So, HOW do I handle the social aspect of my introverted child?

So far I have one baby bear who I can identify clearly as an introvert (Farm Boy) and another who is showing signs along those lines (Pigeon). Princess Doc is a clear extrovert and Tool Man could go either way at this point. Catering for the varying social needs and desires of our brood is simply part of parenting. Here are some insights we have gleaned from our own experiences being and parenting introverts.

First of all, let them be who they are! An introvert who is comfortable with the fact that they enjoy time alone will be far more functional socially than an introvert who feels inferior or defective because of their preference for alone time. It can be tempting for a homeschool family to push a child to participate in various groups and social events to assuage parental paranoia about raising an anti-social child. Don't do that! It is one thing to require a child to engage in family life and attend regular social events with the family, it is completely another to force arbitrary social stimuli on them for no logical reason other than to change their personality. "Introverts do like to socialize – only in a different manner and less frequently than extroverts." If an introverted child is to attend groups, camps, clubs etc. it needs to be primarily motivated by that child's passions and interests such as astronomy groups, Bible Studies, nature clubs or music camps rather than arbitrary 'socialising opportunities' which will likely be boring and counterproductive at best.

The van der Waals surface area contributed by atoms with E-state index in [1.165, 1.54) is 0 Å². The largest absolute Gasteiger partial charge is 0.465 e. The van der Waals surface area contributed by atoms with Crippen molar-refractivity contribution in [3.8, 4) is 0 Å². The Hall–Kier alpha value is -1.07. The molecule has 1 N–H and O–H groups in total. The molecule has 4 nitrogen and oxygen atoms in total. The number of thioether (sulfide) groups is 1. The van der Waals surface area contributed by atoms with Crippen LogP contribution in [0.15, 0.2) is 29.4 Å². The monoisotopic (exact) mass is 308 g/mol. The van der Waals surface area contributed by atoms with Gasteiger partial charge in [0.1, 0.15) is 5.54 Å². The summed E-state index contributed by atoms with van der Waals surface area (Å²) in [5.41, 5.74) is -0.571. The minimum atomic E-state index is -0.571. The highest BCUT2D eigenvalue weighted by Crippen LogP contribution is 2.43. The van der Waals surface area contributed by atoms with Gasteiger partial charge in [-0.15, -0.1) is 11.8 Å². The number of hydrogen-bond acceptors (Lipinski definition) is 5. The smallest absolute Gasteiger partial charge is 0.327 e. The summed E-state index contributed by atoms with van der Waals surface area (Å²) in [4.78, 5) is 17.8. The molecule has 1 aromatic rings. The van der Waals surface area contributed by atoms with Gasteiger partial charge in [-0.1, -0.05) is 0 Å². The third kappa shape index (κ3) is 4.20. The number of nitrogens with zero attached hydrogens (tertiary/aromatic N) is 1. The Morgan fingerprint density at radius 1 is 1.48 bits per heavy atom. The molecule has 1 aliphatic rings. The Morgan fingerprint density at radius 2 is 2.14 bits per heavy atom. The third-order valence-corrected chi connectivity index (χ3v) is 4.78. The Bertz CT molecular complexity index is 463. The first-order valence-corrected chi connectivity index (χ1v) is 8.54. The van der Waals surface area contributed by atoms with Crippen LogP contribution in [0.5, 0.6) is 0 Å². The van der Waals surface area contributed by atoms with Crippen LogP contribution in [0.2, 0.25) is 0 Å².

Second, take a look at your objectives in teaching your child about socialisation and society. Are you working to give them the tools they need to function successfully in society? Or are you trying to change them into an extrovert?